“When you talk about electronics and touchless, those lend themselves very well to an environment where you have less ligature risk and more of a healing environment,” Parker says. “There’s great opportunity in the industry around electronics and touchless and how it fits into ligature resistance, and I’m excited to see where that goes.”

Below are a few products to consider in the meantime. All listed locksets come with a 2-3/4-inch backset standard for a 1-3/4-inch door.

Marks LifeSaver Series D-Lig slides

The latest addition to Marks’ venerable LifeSaver Series of ligature-resistant hardware features a five-point ligature-resistant slide trim handle. Sporre says the handle was a natural evolution of the company’s ligature-resistance hardware.

“There’s all these other little things that you have to think about besides being ligature-resistant,” he says. “You have to be able to grab the door and close it and open it.”

Both versions meet BHMA 156.34 for ligature resistance and are rated Grade 1 for cylindrical (195BH) and mortise (5BH) locking versions, respectively. The mortise version has several options, including a ligature-resistant thumbturn for privacy applications that adheres to Americans with Disabilities Act (ADA) guidelines. An antimicrobial coating is available.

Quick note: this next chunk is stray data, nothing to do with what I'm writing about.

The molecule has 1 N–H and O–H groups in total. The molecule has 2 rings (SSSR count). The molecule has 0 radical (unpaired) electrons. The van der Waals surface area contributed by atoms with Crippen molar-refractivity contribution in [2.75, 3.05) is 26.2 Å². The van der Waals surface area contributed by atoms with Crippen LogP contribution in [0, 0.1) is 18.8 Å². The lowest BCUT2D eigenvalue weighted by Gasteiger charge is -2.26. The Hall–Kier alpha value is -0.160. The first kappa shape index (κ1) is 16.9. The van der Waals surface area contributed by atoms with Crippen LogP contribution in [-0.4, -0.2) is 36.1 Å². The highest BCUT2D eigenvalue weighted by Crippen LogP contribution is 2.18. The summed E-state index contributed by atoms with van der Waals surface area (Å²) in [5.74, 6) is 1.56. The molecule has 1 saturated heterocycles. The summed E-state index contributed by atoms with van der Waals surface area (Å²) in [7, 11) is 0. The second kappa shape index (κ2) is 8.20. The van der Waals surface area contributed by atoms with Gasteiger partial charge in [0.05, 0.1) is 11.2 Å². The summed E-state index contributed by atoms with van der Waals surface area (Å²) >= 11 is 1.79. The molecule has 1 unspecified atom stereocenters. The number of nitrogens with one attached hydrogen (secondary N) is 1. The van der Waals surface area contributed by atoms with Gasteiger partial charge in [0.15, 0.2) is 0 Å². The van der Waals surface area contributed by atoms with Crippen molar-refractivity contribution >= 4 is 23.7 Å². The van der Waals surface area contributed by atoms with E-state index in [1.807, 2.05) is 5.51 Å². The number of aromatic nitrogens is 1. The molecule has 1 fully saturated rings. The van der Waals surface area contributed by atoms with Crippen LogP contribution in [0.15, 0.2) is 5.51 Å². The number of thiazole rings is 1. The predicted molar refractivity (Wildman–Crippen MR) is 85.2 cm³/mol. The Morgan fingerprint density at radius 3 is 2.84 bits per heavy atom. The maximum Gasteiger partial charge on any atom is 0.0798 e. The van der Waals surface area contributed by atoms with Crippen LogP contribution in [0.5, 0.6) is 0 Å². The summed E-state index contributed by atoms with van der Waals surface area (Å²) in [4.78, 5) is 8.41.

Even though he calls five-point ligature resistance the best type of design from a life-safety standpoint, Sporre says Marks already is working on its next iteration, with details to come.

“We’re always trying to think of different new ways to make ligature-resistant hardware,” he says.

Keying: 6-pin Marks “C” keyway, interchangeable core and all OEM cylinder preps, Marks Hi-Security Cylinder available

More info:

Securitech SOLIS

The first thing anyone notices about the SOLIS, Securitech’s latest piece of ligature-resistant hardware, is that the white handle made of antimicrobial polycarbonate doesn’t look as though it belongs in an institutional setting.

That’s the idea, Berger says. It’s aimed at making the surroundings appear to be less intimidating. “That’s why it looks like an egg on the side of your door — so it’s not something that frightens you,” he says. The SOLIS has a profile of only 2-1/4 inches off the door.

But make no mistake: The SOLIS also has life safety firmly in mind by providing five-point ligature resistance in what Securitech calls a levered lockset. It’s available keyed or keyless in cylinder and mortise versions. The mortise version has a ligature-resistant thumbturn available for privacy applications as well as a deadbolt option.